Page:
CONWAY, S.C. (WBTW) — Attracting new talent to South Carolina police departments is getting more difficult, according to state leaders.

“You do not have any other opportunity to make an instant impact in the lives of people to help them, than you do with what we do,” said Dale Long, the chief of the Conway Police Department.

Long is just one of many police chiefs across South Carolina trying to figure out how to not only lure more people into law enforcement, but keep them on the force.

“Sometimes it’s hostile and extremely dangerous, but you feel like this is a necessary thing that needs to be done in our community,” he said.

The City of Conway, according to Long, has more officers than it ever has. When its police department opens up its hiring process for applications, though, it only fetches about 15 on average.

He credits that to the size and complexity of surrounding agencies, but also hesitancy in answering a “calling.” He admits the job isn’t easy and isn’t for everyone, but being able to serve their fellow neighbors in their hardest moments certainly outweighs that.

Horry County Police Department Chief Joseph Hill said his department has seen a slight dip in the number of people applying, too.

He said that while the department would typically get at least 100 applications, it’s more like 65. Out of a hundred, he said there’s probably five qualified applications who would complete the entire process and be offered a job. Now, that’s down to two or three.

Both Long and Hill said it’s of the utmost importance to have the right people wearing the badge, rather than filling vacancies for the sake of it.

Why the badge?

On a hot June morning outside J. Reuben Long Detention Center, a young group of men and women are covered in sweat after finishing a three-mile run.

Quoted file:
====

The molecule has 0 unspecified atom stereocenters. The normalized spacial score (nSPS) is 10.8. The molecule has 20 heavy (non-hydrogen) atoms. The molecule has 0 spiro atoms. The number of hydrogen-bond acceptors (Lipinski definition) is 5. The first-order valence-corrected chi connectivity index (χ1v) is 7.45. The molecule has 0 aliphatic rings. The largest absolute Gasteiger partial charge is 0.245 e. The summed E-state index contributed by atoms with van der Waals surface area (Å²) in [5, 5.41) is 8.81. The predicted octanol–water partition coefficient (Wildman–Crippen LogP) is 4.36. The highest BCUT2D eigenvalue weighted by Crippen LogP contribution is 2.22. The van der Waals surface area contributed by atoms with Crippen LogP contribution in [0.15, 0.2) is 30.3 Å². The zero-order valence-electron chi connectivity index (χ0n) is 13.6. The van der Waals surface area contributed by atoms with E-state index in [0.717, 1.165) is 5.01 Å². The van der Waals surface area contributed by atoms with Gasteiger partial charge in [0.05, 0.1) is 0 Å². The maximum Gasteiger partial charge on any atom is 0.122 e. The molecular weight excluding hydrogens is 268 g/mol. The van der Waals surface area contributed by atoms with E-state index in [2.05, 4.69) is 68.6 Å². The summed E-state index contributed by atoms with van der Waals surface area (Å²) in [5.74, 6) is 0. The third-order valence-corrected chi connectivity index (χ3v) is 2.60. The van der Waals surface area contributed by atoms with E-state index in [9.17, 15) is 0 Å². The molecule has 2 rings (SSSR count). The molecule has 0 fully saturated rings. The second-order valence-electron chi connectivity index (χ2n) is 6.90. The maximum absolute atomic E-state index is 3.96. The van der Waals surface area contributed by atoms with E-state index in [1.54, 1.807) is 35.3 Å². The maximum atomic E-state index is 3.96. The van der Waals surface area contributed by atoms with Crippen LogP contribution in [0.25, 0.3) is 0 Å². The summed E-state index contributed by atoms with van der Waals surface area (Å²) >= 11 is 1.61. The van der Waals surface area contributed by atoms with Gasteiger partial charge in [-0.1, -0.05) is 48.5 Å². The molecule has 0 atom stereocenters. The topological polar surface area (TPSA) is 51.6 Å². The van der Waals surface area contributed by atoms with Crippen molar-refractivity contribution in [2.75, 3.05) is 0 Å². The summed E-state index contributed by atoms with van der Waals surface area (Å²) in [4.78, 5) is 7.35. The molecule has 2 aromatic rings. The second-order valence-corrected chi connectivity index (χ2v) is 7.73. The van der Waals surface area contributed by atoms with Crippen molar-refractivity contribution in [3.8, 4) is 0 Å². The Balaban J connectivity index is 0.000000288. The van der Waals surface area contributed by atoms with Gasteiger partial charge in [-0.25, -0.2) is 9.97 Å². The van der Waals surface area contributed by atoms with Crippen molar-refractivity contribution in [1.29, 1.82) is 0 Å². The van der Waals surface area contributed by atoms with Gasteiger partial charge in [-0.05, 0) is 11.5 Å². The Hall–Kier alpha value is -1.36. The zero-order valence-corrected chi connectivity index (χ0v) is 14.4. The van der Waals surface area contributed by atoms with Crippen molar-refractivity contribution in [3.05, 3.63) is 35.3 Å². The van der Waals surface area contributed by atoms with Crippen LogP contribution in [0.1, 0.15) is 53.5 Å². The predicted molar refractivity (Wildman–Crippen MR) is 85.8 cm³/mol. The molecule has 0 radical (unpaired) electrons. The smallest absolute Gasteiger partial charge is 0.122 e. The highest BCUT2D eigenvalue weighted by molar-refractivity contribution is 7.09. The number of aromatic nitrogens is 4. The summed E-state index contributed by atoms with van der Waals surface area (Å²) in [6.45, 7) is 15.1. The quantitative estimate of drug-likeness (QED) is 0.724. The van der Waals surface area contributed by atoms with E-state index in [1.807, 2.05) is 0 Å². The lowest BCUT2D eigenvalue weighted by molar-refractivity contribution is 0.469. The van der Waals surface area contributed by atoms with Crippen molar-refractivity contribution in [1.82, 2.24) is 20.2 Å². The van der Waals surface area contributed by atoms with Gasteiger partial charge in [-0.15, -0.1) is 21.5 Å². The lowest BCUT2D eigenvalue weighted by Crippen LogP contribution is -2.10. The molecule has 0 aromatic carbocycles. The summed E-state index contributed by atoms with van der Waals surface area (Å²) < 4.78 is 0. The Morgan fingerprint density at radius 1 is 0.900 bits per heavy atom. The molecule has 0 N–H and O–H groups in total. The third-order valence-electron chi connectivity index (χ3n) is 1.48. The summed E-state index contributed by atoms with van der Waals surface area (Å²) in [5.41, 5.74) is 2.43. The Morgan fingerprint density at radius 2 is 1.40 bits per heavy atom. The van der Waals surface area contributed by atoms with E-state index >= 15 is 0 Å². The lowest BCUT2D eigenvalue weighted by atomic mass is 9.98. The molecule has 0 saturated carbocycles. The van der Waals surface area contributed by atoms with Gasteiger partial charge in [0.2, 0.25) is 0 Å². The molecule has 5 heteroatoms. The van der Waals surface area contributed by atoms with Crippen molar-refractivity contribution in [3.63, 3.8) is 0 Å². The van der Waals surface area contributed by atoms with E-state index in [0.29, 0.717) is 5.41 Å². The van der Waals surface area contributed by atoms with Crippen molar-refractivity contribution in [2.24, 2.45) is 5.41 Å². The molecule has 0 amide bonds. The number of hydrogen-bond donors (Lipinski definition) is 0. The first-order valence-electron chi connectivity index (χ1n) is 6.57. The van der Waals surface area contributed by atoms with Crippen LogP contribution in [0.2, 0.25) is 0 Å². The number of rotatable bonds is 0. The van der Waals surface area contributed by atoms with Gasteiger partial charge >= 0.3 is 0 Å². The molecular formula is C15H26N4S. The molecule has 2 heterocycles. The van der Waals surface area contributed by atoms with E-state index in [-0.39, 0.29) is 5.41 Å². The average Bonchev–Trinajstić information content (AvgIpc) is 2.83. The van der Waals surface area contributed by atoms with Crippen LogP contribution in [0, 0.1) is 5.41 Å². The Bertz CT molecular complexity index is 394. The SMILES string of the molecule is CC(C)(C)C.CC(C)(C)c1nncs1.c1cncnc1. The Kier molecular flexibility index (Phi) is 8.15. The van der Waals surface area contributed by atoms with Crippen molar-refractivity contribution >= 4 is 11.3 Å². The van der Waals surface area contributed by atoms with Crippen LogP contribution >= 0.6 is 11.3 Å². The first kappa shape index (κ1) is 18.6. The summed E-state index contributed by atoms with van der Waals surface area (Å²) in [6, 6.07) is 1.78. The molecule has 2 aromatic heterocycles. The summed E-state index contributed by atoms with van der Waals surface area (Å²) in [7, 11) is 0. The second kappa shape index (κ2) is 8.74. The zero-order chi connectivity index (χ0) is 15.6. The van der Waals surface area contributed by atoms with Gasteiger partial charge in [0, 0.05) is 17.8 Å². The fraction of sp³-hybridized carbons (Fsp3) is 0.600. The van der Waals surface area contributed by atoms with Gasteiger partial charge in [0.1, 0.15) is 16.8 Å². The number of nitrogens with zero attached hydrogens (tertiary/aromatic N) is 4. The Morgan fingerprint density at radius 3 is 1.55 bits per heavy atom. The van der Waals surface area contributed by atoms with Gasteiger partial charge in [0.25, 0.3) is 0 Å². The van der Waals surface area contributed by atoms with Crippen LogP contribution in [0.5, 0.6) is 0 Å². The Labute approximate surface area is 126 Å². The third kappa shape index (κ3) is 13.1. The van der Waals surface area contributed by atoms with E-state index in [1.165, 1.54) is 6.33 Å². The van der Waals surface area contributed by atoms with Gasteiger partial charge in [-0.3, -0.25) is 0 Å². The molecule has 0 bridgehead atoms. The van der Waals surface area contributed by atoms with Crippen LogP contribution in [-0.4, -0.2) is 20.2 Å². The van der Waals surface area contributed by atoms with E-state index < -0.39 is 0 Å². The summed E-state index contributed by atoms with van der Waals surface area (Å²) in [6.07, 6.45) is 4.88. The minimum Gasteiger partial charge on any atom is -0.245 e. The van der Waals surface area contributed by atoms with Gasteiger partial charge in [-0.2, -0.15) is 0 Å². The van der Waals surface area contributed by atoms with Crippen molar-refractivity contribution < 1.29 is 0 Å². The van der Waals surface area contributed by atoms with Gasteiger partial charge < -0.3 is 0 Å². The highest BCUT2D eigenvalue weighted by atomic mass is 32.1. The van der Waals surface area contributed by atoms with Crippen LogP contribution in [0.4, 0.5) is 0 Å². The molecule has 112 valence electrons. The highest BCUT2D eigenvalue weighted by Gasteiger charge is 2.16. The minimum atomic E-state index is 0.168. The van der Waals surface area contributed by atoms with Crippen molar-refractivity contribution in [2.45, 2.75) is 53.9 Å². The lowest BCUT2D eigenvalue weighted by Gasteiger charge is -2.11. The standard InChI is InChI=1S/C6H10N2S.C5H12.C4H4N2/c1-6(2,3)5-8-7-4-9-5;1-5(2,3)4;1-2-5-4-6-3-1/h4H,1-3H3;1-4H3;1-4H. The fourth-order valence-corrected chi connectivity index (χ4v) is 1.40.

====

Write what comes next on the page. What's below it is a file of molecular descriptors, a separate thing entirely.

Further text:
Some credited family members who’ve served as being their motivation to join a force, while others said it was a calling.

The South Carolina Criminal Justice Academy has graduated 2,794 officers from its basic law enforcement program since 2018, as of June, and another 407 from its special basic program over the same period. Special basic graduates have law enforcement experience outside of South Carolina — a candidate group that academy leaders said is gaining traction.

More than 300 fewer graduates made it through the academy in 2020 than 2019 due to a seven-week COVID-19 shutdown and smaller class sizes during the height of the pandemic.

South Carolina Justice Academy Director Jackie Swindler said recruitment, training and retention has become a hot topic among the state’s leading chiefs — and so has the rate new officers that have left the force.

Swindler said that within five years, 53% of officers have left the profession.

“We started talking to people and telling agencies to try to keep those officers,” he said. “So I do that. Every class I speak to (I say) ‘Please stay in this. Don’t let just one day define you and quit.'”

About a third of officers have left the profession during COVID-19 and Black Lives Matter protests, according to Swindler.

“I tell you, historically, it had been around 8% that first year and then last year 33%,” he said. “So I went, ‘Oh wow. That’s sad. That’s terrible.'”

Swindler not only points to COVID-19 and protests as reasons why officers are leaving, but furthermore the lifestyle, schedules, career changes, burnout and public opinion of law enforcement.

The issue has caused local, regional and state law enforcement leaders to re-think how they’re appealing to prospective employees – and where. They’re finding one key to staying on people’s radar is starting the recruiting process young.